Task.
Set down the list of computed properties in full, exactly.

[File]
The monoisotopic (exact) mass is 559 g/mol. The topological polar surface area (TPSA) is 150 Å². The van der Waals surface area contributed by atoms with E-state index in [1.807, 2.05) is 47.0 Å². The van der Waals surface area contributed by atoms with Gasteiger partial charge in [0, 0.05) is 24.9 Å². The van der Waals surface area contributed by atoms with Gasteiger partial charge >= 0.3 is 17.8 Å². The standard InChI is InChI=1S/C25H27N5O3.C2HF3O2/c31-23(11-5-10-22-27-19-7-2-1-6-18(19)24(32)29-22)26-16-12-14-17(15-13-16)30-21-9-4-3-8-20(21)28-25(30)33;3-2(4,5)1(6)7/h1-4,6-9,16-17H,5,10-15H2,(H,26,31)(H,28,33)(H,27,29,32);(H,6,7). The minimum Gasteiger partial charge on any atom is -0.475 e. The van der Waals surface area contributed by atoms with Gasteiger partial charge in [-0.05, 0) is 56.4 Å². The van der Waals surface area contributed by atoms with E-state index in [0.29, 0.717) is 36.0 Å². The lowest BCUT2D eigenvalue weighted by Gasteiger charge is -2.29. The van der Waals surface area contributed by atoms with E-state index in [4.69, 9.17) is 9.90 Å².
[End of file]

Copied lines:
The monoisotopic (exact) mass is 559 g/mol. The topological polar surface area (TPSA) is 150 Å². The van der Waals surface area contributed by atoms with E-state index in [1.807, 2.05) is 47.0 Å². The van der Waals surface area contributed by atoms with Gasteiger partial charge in [0, 0.05) is 24.9 Å². The van der Waals surface area contributed by atoms with Gasteiger partial charge >= 0.3 is 17.8 Å². The standard InChI is InChI=1S/C25H27N5O3.C2HF3O2/c31-23(11-5-10-22-27-19-7-2-1-6-18(19)24(32)29-22)26-16-12-14-17(15-13-16)30-21-9-4-3-8-20(21)28-25(30)33;3-2(4,5)1(6)7/h1-4,6-9,16-17H,5,10-15H2,(H,26,31)(H,28,33)(H,27,29,32);(H,6,7). The minimum Gasteiger partial charge on any atom is -0.475 e. The van der Waals surface area contributed by atoms with Gasteiger partial charge in [-0.05, 0) is 56.4 Å². The van der Waals surface area contributed by atoms with E-state index in [0.29, 0.717) is 36.0 Å². The lowest BCUT2D eigenvalue weighted by Gasteiger charge is -2.29. The van der Waals surface area contributed by atoms with E-state index in [4.69, 9.17) is 9.90 Å².